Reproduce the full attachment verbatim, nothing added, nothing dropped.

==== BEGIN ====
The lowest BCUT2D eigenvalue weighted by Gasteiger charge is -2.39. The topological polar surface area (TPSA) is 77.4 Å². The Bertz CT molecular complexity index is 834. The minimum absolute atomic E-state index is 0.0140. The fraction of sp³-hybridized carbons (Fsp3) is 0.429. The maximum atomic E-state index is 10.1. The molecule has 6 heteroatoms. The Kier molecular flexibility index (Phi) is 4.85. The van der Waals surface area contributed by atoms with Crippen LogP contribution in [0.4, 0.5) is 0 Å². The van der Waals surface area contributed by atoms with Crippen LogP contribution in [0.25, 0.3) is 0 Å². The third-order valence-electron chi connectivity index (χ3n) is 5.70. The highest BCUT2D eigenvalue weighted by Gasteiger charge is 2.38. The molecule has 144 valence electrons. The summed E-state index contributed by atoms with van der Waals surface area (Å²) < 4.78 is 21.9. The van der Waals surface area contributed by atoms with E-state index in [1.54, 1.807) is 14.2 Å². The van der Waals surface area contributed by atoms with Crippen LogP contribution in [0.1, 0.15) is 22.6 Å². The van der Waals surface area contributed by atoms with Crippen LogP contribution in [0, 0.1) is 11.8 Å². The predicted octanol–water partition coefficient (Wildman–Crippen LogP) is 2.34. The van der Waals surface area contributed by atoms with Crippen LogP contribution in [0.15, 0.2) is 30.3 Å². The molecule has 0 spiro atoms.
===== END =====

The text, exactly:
The lowest BCUT2D eigenvalue weighted by Gasteiger charge is -2.39. The topological polar surface area (TPSA) is 77.4 Å². The Bertz CT molecular complexity index is 834. The minimum absolute atomic E-state index is 0.0140. The fraction of sp³-hybridized carbons (Fsp3) is 0.429. The maximum atomic E-state index is 10.1. The molecule has 6 heteroatoms. The Kier molecular flexibility index (Phi) is 4.85. The van der Waals surface area contributed by atoms with Crippen LogP contribution in [0.4, 0.5) is 0 Å². The van der Waals surface area contributed by atoms with Crippen LogP contribution in [0.25, 0.3) is 0 Å². The third-order valence-electron chi connectivity index (χ3n) is 5.70. The highest BCUT2D eigenvalue weighted by Gasteiger charge is 2.38. The molecule has 144 valence electrons. The summed E-state index contributed by atoms with van der Waals surface area (Å²) < 4.78 is 21.9. The van der Waals surface area contributed by atoms with E-state index in [1.54, 1.807) is 14.2 Å². The van der Waals surface area contributed by atoms with Crippen LogP contribution in [0.1, 0.15) is 22.6 Å². The van der Waals surface area contributed by atoms with Crippen LogP contribution in [0, 0.1) is 11.8 Å². The predicted octanol–water partition coefficient (Wildman–Crippen LogP) is 2.34. The van der Waals surface area contributed by atoms with Crippen LogP contribution in [0.15, 0.2) is 30.3 Å². The molecule has 0 spiro atoms.